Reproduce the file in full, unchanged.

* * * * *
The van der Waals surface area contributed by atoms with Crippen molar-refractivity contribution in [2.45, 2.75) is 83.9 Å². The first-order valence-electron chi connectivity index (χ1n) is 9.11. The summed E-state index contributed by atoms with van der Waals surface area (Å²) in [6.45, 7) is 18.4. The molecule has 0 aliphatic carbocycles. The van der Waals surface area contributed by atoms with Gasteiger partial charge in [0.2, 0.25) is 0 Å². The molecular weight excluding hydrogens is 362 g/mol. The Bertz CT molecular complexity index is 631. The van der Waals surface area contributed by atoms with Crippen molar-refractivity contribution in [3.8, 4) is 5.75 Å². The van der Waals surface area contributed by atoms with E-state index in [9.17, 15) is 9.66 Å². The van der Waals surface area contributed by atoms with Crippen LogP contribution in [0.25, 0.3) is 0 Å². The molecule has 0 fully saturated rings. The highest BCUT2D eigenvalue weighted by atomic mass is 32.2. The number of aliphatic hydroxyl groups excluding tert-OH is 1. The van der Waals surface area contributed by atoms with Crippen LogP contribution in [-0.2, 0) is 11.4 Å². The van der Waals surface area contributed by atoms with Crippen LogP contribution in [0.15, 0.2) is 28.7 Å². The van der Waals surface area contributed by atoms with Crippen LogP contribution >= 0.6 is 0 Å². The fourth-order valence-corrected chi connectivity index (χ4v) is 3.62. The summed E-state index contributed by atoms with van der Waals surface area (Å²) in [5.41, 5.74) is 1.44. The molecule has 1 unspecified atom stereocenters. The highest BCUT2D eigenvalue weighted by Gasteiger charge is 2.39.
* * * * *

The van der Waals surface area contributed by atoms with Crippen molar-refractivity contribution in [2.45, 2.75) is 83.9 Å². The first-order valence-electron chi connectivity index (χ1n) is 9.11. The summed E-state index contributed by atoms with van der Waals surface area (Å²) in [6.45, 7) is 18.4. The molecule has 0 aliphatic carbocycles. The van der Waals surface area contributed by atoms with Gasteiger partial charge in [0.2, 0.25) is 0 Å². The molecular weight excluding hydrogens is 362 g/mol. The Bertz CT molecular complexity index is 631. The van der Waals surface area contributed by atoms with Crippen molar-refractivity contribution in [3.8, 4) is 5.75 Å². The van der Waals surface area contributed by atoms with E-state index in [9.17, 15) is 9.66 Å². The van der Waals surface area contributed by atoms with Crippen LogP contribution in [0.25, 0.3) is 0 Å². The molecule has 0 fully saturated rings. The highest BCUT2D eigenvalue weighted by atomic mass is 32.2. The number of aliphatic hydroxyl groups excluding tert-OH is 1. The van der Waals surface area contributed by atoms with Crippen LogP contribution in [-0.2, 0) is 11.4 Å². The van der Waals surface area contributed by atoms with Crippen LogP contribution in [0.15, 0.2) is 28.7 Å². The van der Waals surface area contributed by atoms with Crippen LogP contribution >= 0.6 is 0 Å². The fourth-order valence-corrected chi connectivity index (χ4v) is 3.62. The summed E-state index contributed by atoms with van der Waals surface area (Å²) in [5.41, 5.74) is 1.44. The molecule has 1 unspecified atom stereocenters. The highest BCUT2D eigenvalue weighted by Gasteiger charge is 2.39.